Musings on the Bhagavad Gita: The Yoga of Wisdom
By Anand Krishna
“There is nothing new under the sky,” said King Solomon, or Prophet Sulayman as he is known in the Muslim tradition, and recorded in the Old Testament.
Yes, there is nothing new under the sky.
“Lest you think of yourself as the first person ever facing a dilemma such as you are facing now, Arjuna… let me tell you, you are not the first, and neither am I discoursing for the first time” – thus begins the fourth chapter of the Bhagavad Gita with Krishna’s assurance to Arjuna, the warrior who is confused about his task.
This is great psychology. I recall my own experience, as a kid I was not very healthy. I had some problem with my lungs, and when they finally found out what it was, I had to undergo a therapy that consisted of an injection a week for several weeks.
I was too small to know the seriousness of my sickness, yet I could perceive that it was not normal. Other kids didn’t have to be injected every week. They didn’t become sick as often as I did. But every time I saw the doctor, and I was very much afraid of needles, he would spend a few minutes talking to me about my school, and even give me a comic or a card with a wayang character on it, which I used to collect.
And I remember very well that he would adopt Krishna’s psychology to assure me that, “this is nothing. As a kid, I used to be very sick. I couldn’t even go out of my house for days. And then I decided that I would become a doctor. I wanted to help other kids, so they didn’t suffer like I did. Yours is no sickness. You only need some vitamins, that’s all. Just see, by the time your wayang collection is complete, you will be hale and healthy.”
When we begin to think that our suffering is unique, or nobody is as unfortunate as we are, we actually close ourselves to all solutions, improvement, and the possibility of healing. This thought does not help, and must be shunned. It is only then, that we realise our potential
Arjuna is not only distracted by what Krishna said but also floats out of the despondency: “When, Krishna, and to whom did you have discourse? Could someone be as miserable as me?”
Cycle of Rebirth
Krishna mentions some popular names, the heroes of yesteryear. And Arjuna is bewildered: “But those people lived many, many years ago. We were not even born then. How could you?”
Krishna smiles; he is assured of his success now. “Arjuna will come along now,” so he thinks, and answers Arjuna: “My friend, we have been born several times in the past. We died and we were born again. I remember all those births, Arjuna; you don’t. This is why I know what you are capable of doing, while you seem to have forgotten your own capability.”
And, then, from personal, Krishna becomes impersonal. “Whenever there is a decay in righteousness, and unrighteousness is on the rise, I appear to help the righteous and put an end to the unrighteous forces. I am born again and again to uphold righteousness, and to bring back the detracted society to the right track.”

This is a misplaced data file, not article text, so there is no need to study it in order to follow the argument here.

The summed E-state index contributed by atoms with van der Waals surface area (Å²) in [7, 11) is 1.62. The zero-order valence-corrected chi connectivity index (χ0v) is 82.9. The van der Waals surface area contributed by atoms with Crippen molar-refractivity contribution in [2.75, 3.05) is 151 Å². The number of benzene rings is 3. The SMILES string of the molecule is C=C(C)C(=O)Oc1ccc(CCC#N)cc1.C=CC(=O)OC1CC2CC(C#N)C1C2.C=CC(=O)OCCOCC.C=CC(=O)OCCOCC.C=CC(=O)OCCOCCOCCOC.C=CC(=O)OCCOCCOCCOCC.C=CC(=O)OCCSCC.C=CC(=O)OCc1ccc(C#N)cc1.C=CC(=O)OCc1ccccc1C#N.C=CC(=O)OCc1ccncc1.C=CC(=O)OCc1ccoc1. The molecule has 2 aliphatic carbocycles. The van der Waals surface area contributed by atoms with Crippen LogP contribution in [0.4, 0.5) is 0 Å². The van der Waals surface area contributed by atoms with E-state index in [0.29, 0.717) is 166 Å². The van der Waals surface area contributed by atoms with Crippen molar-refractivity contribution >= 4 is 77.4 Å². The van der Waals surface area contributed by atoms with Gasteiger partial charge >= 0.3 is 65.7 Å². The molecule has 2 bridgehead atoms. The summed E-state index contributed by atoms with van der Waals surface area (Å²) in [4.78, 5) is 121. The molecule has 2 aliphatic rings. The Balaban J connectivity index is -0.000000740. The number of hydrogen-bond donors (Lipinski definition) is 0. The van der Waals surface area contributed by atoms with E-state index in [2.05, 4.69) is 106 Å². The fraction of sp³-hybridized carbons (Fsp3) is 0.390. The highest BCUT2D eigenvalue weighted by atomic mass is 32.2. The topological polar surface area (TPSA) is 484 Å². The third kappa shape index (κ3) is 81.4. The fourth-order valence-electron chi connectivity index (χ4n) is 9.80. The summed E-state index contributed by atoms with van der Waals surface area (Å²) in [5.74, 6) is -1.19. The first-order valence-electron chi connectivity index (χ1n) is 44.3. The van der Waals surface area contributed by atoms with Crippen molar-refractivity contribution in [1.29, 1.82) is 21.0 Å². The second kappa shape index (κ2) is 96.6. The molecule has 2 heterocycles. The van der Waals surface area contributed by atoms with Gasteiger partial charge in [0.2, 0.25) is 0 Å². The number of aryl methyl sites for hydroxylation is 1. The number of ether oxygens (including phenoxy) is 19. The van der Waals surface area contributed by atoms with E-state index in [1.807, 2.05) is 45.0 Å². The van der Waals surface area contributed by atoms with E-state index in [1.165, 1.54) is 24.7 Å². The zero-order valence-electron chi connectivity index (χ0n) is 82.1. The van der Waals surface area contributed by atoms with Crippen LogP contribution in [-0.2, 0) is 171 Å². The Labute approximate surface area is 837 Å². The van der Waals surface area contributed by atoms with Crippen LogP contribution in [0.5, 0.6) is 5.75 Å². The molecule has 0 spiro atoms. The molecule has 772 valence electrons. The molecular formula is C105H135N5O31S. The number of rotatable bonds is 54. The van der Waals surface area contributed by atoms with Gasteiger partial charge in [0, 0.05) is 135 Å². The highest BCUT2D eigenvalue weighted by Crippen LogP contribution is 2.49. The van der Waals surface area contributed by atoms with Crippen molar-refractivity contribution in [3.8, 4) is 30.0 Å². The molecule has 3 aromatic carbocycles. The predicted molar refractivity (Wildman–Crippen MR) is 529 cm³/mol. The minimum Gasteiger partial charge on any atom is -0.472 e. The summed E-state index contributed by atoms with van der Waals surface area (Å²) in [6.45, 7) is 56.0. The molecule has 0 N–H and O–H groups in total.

This “I” that Krishna is speaking of is not some guy sitting on a heavenly throne upstairs, and far beyond our reach. Krishna’s “I” is also Arjuna’s “I,” your “I” – YOU – and “I.” This is our common “I.”
Krishna is gently reminding Arjuna of the soul’s role. Otherwise, human life is meaningless. There has to be some intelligent purpose behind this play of life; otherwise, this is an absurd play.
Krishna continues, “Those who realise their soul’s purpose are liberated from the cycle of repeated births and deaths.”
University of Life
Once you finish your studies, you leave. Unless, you intend to teach, then you stay. But then your role is no longer that of a student but of a teacher.
Life is endless. This universe is limitless. The end of schooling here could mean schooling in other realms, experimenting with other dimensions, and even using other subtle forms as our tool. However, we are promoted only when we are done with this phase of schooling, not otherwise.
Krishna is a teacher, who has chosen to stay back, to teach in this University of Life. Arjuna is a student who is still completing his studies, and may be doing his PhD. Arjuna is Krishna in the making, while Arjuna is Krishna’s past. This is why Krishna knows the agony and the ecstasy of each phase of schooling. He has experienced them all. Arjuna is still experiencing them. This is the only difference between Krishna, the master, and Arjuna, a disciple.
After a brief vacation at the end of each semester, the mind/emotion composite souls return to this University of Life again and again, in order to complete their studies. They also have the liberty of choosing their particular discipline and even the campus, for each level.
You can change your discipline midway. But that would not be wise. That would mean a sheer waste of time and energy spent on pursuing the first, chosen, discipline. Especially so if your heart actually lies there, and you are changing the discipline merely out of fear of failure.
As philosopher, or rather Professor of Life, Krishna knows this well, and this is why he is advising Arjuna again and again to pursue his chosen discipline. More on this next week.
Anand Krishna is a spiritual activist and author with healing centres in Jakarta and Bali, including a new live-in ashram in Ubud (www.ubud.anandashram.asia)
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